“We didn’t just restore Thriller, we enhanced it,” explained Landis.
Quite possibly the best music video ever made is Michael Jackson‘s “Thriller”, which surprisingly served as the album’s final single off the record-breaking album of the same name. 33 years later “Thriller” still a masterpiece, having teamed Jackson with genre legends John Landis and Rick Baker on a horror-themed story of a young Jackson who transforms into a werewolf. It boasted Baker’s Oscar-winning effects work that Landis and Baker put on display in their horror-comedy An American Werewolf in London. After Jackson’s death, and with the rise of HD and Blu-ray, fans have been screaming for a restored version of “Thriller” for years. In fact, Landis resolved his long-standing dispute with the Jackson estate back in 2012 paving the way for today’s massive announcement.
The estate of Michael Jackson announces today (Aug. 7) that Michael Jackson’s Thriller 3D will debut at the 74th annual Venice Film Festival (Aug. 30-Sept. 9), Billboard reports.
The icing on the cake? In addition, the accompanying Making of Michael Jackson’s Thriller documentary— originally available on VHS between 1983-1990 and not available for purchase in any format since then — will be screened in Venice. This will mark the first time that the award-winning documentary has been shown in a theater!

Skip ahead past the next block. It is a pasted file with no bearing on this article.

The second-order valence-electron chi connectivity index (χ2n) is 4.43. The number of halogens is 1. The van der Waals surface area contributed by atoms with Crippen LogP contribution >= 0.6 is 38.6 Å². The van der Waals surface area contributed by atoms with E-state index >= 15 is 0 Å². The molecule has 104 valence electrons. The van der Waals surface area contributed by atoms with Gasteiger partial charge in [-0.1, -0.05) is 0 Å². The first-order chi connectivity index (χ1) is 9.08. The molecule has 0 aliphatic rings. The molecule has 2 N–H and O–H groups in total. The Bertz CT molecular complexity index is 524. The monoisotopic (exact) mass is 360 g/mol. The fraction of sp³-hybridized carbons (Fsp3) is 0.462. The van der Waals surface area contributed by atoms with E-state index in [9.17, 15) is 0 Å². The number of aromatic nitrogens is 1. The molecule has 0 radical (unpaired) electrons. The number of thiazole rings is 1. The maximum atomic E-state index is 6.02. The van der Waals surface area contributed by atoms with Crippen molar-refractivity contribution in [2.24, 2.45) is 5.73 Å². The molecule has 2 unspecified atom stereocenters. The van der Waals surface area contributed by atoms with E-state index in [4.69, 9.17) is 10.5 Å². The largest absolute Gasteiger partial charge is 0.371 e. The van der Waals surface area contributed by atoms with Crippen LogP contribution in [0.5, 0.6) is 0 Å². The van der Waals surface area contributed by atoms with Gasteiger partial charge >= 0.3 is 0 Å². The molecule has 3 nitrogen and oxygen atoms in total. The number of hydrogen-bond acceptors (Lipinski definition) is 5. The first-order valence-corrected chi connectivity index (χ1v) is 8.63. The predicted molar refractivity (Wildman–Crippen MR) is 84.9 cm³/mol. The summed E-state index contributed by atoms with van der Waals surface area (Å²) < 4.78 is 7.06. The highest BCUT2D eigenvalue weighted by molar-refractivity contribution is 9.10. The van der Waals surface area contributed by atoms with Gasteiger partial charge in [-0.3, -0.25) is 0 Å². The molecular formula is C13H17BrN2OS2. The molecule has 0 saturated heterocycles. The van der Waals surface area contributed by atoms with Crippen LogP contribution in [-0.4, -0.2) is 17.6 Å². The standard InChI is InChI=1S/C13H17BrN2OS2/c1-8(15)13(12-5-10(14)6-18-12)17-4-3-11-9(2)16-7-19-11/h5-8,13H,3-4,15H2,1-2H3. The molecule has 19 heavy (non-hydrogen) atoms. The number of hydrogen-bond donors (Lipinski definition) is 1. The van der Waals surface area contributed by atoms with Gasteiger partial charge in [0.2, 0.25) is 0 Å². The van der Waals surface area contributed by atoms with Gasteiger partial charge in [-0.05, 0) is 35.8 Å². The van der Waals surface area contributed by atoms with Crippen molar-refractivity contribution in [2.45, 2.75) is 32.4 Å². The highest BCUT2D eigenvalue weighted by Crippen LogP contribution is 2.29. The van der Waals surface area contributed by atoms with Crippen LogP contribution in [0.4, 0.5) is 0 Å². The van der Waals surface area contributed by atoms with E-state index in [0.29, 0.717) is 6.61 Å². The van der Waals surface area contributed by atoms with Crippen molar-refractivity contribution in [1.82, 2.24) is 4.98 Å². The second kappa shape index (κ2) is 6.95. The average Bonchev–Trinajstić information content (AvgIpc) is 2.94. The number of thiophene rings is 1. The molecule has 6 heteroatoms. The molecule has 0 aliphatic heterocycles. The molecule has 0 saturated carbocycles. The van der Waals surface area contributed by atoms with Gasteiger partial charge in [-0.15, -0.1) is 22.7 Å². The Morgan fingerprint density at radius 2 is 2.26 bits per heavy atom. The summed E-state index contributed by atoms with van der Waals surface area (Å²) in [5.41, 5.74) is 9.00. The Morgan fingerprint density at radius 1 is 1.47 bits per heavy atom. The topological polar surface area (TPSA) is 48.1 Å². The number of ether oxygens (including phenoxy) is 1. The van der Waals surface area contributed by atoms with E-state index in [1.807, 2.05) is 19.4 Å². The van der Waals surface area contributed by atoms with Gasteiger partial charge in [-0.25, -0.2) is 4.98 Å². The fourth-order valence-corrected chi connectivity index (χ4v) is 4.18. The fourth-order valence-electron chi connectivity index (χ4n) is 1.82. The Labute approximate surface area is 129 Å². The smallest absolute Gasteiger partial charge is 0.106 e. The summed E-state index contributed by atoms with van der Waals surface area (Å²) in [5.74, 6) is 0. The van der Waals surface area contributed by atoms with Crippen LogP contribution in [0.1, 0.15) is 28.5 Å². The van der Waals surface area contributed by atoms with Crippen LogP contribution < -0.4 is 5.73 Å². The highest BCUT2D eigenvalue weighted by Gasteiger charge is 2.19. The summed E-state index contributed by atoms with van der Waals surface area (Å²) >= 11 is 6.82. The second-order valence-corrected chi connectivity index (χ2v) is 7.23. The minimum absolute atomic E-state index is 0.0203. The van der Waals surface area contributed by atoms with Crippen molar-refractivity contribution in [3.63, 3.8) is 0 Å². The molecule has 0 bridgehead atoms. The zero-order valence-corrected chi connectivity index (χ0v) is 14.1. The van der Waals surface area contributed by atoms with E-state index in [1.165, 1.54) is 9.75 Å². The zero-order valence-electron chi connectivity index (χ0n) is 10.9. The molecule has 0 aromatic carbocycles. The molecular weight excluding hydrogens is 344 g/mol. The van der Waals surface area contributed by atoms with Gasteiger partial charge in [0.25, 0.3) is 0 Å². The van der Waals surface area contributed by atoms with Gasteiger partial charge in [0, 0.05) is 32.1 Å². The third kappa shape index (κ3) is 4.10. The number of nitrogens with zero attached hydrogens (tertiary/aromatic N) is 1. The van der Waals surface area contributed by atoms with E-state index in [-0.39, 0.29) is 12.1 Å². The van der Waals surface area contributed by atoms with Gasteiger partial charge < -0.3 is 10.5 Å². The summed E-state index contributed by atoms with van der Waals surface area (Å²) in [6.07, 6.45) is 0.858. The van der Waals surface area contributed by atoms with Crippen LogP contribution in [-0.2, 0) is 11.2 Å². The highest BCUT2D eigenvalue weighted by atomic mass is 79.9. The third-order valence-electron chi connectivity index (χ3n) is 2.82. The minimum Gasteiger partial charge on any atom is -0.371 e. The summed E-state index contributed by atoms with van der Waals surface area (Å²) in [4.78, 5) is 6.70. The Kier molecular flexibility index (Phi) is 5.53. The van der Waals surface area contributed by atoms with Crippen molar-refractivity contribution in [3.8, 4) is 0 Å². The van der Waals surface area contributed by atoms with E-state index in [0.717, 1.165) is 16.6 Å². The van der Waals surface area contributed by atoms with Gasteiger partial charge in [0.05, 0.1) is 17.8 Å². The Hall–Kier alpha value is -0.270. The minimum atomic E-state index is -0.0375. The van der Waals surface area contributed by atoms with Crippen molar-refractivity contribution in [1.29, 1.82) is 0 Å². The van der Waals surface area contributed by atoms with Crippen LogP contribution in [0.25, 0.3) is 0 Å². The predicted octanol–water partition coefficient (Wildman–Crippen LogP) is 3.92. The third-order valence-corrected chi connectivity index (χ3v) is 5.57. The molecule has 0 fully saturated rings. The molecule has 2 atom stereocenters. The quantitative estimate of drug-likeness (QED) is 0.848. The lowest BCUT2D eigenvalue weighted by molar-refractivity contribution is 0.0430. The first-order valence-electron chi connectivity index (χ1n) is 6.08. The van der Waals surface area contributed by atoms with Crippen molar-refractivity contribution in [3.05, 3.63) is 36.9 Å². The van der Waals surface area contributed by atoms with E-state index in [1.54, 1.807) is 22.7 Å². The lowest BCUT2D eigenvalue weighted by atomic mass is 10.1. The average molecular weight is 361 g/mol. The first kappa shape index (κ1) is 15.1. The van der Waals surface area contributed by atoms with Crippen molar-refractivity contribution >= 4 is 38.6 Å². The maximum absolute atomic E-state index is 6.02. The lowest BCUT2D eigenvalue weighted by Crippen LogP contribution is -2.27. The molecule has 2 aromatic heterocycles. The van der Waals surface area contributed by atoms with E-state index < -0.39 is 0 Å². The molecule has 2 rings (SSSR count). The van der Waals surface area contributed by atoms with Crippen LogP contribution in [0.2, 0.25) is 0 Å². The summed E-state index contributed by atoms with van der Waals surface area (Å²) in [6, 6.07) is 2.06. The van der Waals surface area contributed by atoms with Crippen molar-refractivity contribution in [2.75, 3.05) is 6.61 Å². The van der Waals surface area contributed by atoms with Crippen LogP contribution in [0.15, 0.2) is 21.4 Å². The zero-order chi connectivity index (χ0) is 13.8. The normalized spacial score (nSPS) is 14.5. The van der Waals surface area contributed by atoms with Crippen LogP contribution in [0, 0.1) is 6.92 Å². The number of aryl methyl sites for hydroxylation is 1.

“All of the copies of Thriller out there now are duped,” Landis told Billboard, “and it used to drive me crazy. I’d been trying to get to the negative for a long time as the new digital technologies are amazing at restoring films. And Michael and I always intended for people to see Thriller in a movie theater.
“But we didn’t just restore Thriller,” Landis continues. “We enhanced it … like in that scene in the Wizard of Oz when Dorothy and the others are being buffed and polished inside Emerald City.”
Working in tandem with Optimum Productions, Landis helped supervise the labor-intensive restoration process that began with an extremely high-resolution version of the original 35mm negative (which wasn’t re-edited or recut in any way) before the actual 3D conversion. The enhancement also encompassed all the audio in the film from Jackson’s music and Elmer Bernstein’s score to the movie’s sound effects.
Remarking on Thriller 3D’s “spectacular visuals,” Landis teases that viewers also will be treated to a shocking surprise. Declining to reveal more hints, he says only that the “surprise takes advantage of 3D in a way that’s very effective.”
John Branca, co-executor of the estate of Michael Jackson, describes the restored and enhanced Thriller as “authentic, visceral and still impactful. When you see it in a theater on the big screen with a theater-level sound system, it’s pretty unbelievable,” he adds. “Michael was going to use 3D elements on the This Is It tour, so this is something Michael would have done. He would love this.”
Branca and fellow Jackson estate co-executor John McClain will join Landis when Michael Jackson’s Thriller 3D is screened at the Venice Film Festival along with the original Making of Michael Jackson’s Thriller.